Flexible agreements allow supply to flow

An unambiguous and workable contract, which enables a supplier to deliver on their promises, is an essential link in any successful supply chain

Any successful business relationship is the result of negotiation between one party in need of products or services and another looking to supply them, with the outcome usually represented in some form of legally binding contract.

The exact nature of both the negotiation and the contract will depend on just what is being bought and how important it is to the buying organisation, but there are a range of elements which might need to be thought about.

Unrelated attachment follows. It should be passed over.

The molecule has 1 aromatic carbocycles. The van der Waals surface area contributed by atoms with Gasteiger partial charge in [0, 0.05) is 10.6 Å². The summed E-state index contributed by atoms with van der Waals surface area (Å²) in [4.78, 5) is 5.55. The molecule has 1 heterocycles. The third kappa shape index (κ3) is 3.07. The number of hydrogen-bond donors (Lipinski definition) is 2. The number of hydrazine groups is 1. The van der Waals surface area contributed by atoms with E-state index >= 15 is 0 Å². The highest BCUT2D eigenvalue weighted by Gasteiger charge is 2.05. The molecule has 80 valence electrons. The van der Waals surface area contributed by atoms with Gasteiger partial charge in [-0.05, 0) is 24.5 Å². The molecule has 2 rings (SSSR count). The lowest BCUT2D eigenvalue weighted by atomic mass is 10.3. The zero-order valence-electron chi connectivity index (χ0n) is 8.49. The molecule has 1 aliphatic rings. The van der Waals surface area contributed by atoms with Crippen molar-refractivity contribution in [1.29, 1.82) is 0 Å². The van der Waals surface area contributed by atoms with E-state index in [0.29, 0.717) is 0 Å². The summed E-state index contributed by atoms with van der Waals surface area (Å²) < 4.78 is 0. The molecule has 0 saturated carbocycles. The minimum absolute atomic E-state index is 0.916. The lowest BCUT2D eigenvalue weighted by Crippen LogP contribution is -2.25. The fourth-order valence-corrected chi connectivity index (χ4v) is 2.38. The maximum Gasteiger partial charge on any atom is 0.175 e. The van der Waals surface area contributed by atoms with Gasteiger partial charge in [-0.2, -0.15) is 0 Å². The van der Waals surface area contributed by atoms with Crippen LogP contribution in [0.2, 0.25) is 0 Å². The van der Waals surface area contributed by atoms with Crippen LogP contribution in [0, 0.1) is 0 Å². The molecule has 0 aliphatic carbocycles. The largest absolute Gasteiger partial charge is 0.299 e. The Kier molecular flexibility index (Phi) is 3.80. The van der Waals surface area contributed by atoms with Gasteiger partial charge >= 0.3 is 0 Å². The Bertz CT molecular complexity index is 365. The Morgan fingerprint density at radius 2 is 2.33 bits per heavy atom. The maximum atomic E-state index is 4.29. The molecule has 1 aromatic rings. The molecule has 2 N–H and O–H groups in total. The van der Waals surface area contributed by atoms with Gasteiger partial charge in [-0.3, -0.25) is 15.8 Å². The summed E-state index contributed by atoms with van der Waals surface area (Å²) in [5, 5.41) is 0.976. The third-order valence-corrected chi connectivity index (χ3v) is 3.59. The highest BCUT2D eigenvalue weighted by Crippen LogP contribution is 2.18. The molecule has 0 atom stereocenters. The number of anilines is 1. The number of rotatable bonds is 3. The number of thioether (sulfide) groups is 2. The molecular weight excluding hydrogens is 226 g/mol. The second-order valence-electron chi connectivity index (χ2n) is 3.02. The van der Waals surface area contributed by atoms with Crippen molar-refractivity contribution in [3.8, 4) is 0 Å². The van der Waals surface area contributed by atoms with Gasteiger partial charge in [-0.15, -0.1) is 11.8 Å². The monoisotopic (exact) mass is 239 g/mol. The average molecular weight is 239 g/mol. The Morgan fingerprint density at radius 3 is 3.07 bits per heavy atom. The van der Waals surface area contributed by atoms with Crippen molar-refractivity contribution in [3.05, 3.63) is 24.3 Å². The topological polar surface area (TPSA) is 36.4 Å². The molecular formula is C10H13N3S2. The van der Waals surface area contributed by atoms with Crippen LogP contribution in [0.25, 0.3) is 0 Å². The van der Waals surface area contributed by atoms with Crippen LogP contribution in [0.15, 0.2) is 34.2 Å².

Negotiating cost

Price is clearly an important constituent, particularly in cases where items can be sourced from a range of suppliers. “Leveraging buying power to secure the lowest price in a marketplace is entirely valid for many scenarios, for example when buying generic, non-differentiated products or services from competitive markets where there are many providers and it is easy to switch,” says Jonathan O’Brien, chief executive of Positive Purchasing.

Where there are fewer suppliers or capacity is limited, however, price becomes less of a factor, he adds, and can even result in situations where buyers have to compete to make themselves attractive to the supplier. “This could be by promising additional business, paying promptly or investing in relationship building,” he says.

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Procurement